Overall birth rates are often highest among the poor and working poor in the U.S., but south-central Idaho’s teen birth rates buck that trend. While Idaho’s unemployment rate — a major factor in the area’s poverty level — hovers around 9.5 percent, unemployment in much of south-central Idaho remains at or below the state rate.
The cost of responsibility
Villalvazo wants to become a nurse, and her husband wants to graduate high school with her.
But when Jose was laid off from his job, not even the help of family could keep pace with the needs of a young couple with an infant to care for.
“If you pretty much don’t have all the support and help you need for money and food and all that stuff, it’s hard,” Villalvazo said. “But we got on Health and Welfare and food stamps, and that helps out a lot.”
Idaho estimates unplanned teen pregnancies cost state taxpayers $39 million annually in related health care, child safety and public safety costs. Masoner said Medicaid covers deliveries for teens who can’t afford the hospital stays, and uneducated teen mothers’ reliance on the public for help often expands to further assistance.
“Really, it’s a huge hit to the taxpayers,” she said. “Despite the emotional issues — and there’s so many of them — it’s a financial issue for our country.”
As state legislators eye a Medicaid overhaul that would cut $39.1 million in state spending next fiscal year by reducing funding for some services, the debate over the cost of teen pregnancies continues.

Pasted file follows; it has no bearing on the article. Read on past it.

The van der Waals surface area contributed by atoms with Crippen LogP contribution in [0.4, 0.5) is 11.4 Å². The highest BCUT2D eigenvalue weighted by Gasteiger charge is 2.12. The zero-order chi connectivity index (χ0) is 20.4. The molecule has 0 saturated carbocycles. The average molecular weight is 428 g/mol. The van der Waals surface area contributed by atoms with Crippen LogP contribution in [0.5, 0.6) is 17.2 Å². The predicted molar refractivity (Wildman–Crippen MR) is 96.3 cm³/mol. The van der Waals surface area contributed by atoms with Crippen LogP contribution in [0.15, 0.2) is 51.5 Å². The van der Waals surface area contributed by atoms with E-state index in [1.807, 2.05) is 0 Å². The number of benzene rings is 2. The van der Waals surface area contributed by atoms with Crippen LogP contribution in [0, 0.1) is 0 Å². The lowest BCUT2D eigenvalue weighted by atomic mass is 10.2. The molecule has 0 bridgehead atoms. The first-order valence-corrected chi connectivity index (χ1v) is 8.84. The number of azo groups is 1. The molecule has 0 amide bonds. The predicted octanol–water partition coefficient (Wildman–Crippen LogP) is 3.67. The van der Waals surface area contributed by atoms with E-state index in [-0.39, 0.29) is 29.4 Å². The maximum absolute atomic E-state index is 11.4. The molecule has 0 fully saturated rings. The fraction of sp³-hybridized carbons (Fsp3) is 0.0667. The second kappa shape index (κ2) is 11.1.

Educators are doing their share, Kontos said. Without school day cares like those provided at his school and Cassia Alternative, more teens would drop out to care for their children, increasing their reliance on state-funded social programs.
“You can’t leave the baby without assistance,” Kontos said. “It’s a struggle for these girls, but at least if they graduate there is a hope they can go on.”
There’s another side to that coin, both Masoner and Heward said, as not all teens are motivated to maintain self-reliance. Masoner said some teens take the approach that they won’t have to pay for their child’s care, instead shifting it to their parents or public care. Heward suggested that teen mothers should be required to stay in school to receive state assistance.
“If we put that standard back in place, it would help keep some of those kids in school,” Heward said. “Not to discredit the GED program, because for some kids it’s a saving thing, but a diploma should mean something.”